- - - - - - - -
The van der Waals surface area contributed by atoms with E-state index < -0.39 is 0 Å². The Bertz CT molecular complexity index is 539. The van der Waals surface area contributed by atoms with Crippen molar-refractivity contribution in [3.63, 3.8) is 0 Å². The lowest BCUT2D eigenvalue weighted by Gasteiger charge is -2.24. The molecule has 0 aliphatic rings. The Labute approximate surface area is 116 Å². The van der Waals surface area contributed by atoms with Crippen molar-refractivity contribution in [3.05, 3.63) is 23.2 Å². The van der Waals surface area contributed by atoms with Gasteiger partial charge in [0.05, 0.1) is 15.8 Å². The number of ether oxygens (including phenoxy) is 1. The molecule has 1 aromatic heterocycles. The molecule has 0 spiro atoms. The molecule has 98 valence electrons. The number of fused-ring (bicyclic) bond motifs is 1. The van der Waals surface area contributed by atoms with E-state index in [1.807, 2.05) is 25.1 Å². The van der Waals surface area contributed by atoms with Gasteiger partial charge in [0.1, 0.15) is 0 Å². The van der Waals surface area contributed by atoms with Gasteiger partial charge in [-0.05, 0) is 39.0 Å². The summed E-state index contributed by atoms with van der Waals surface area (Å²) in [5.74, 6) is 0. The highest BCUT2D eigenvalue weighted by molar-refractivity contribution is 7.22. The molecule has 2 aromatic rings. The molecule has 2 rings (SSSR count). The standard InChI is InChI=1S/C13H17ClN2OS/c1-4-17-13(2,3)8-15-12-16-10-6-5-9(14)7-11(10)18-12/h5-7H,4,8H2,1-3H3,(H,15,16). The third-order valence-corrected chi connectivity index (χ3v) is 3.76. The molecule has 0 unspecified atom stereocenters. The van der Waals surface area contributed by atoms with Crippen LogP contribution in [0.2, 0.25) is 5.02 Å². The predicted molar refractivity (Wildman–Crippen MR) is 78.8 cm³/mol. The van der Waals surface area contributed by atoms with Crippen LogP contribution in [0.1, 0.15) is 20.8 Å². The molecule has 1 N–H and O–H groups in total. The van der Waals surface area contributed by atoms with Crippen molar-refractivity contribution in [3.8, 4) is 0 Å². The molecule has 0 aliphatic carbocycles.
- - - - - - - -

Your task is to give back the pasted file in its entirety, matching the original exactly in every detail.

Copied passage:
The van der Waals surface area contributed by atoms with E-state index < -0.39 is 0 Å². The Bertz CT molecular complexity index is 539. The van der Waals surface area contributed by atoms with Crippen molar-refractivity contribution in [3.63, 3.8) is 0 Å². The lowest BCUT2D eigenvalue weighted by Gasteiger charge is -2.24. The molecule has 0 aliphatic rings. The Labute approximate surface area is 116 Å². The van der Waals surface area contributed by atoms with Crippen molar-refractivity contribution in [3.05, 3.63) is 23.2 Å². The van der Waals surface area contributed by atoms with Gasteiger partial charge in [0.05, 0.1) is 15.8 Å². The number of ether oxygens (including phenoxy) is 1. The molecule has 1 aromatic heterocycles. The molecule has 0 spiro atoms. The molecule has 98 valence electrons. The number of fused-ring (bicyclic) bond motifs is 1. The van der Waals surface area contributed by atoms with E-state index in [1.807, 2.05) is 25.1 Å². The van der Waals surface area contributed by atoms with Gasteiger partial charge in [0.1, 0.15) is 0 Å². The van der Waals surface area contributed by atoms with Gasteiger partial charge in [-0.05, 0) is 39.0 Å². The summed E-state index contributed by atoms with van der Waals surface area (Å²) in [5.74, 6) is 0. The highest BCUT2D eigenvalue weighted by molar-refractivity contribution is 7.22. The molecule has 2 aromatic rings. The molecule has 2 rings (SSSR count). The standard InChI is InChI=1S/C13H17ClN2OS/c1-4-17-13(2,3)8-15-12-16-10-6-5-9(14)7-11(10)18-12/h5-7H,4,8H2,1-3H3,(H,15,16). The third-order valence-corrected chi connectivity index (χ3v) is 3.76. The molecule has 0 unspecified atom stereocenters. The van der Waals surface area contributed by atoms with Crippen LogP contribution in [0.2, 0.25) is 5.02 Å². The predicted molar refractivity (Wildman–Crippen MR) is 78.8 cm³/mol. The van der Waals surface area contributed by atoms with Crippen LogP contribution in [0.1, 0.15) is 20.8 Å². The molecule has 1 N–H and O–H groups in total. The van der Waals surface area contributed by atoms with Crippen molar-refractivity contribution in [3.8, 4) is 0 Å². The molecule has 0 aliphatic carbocycles.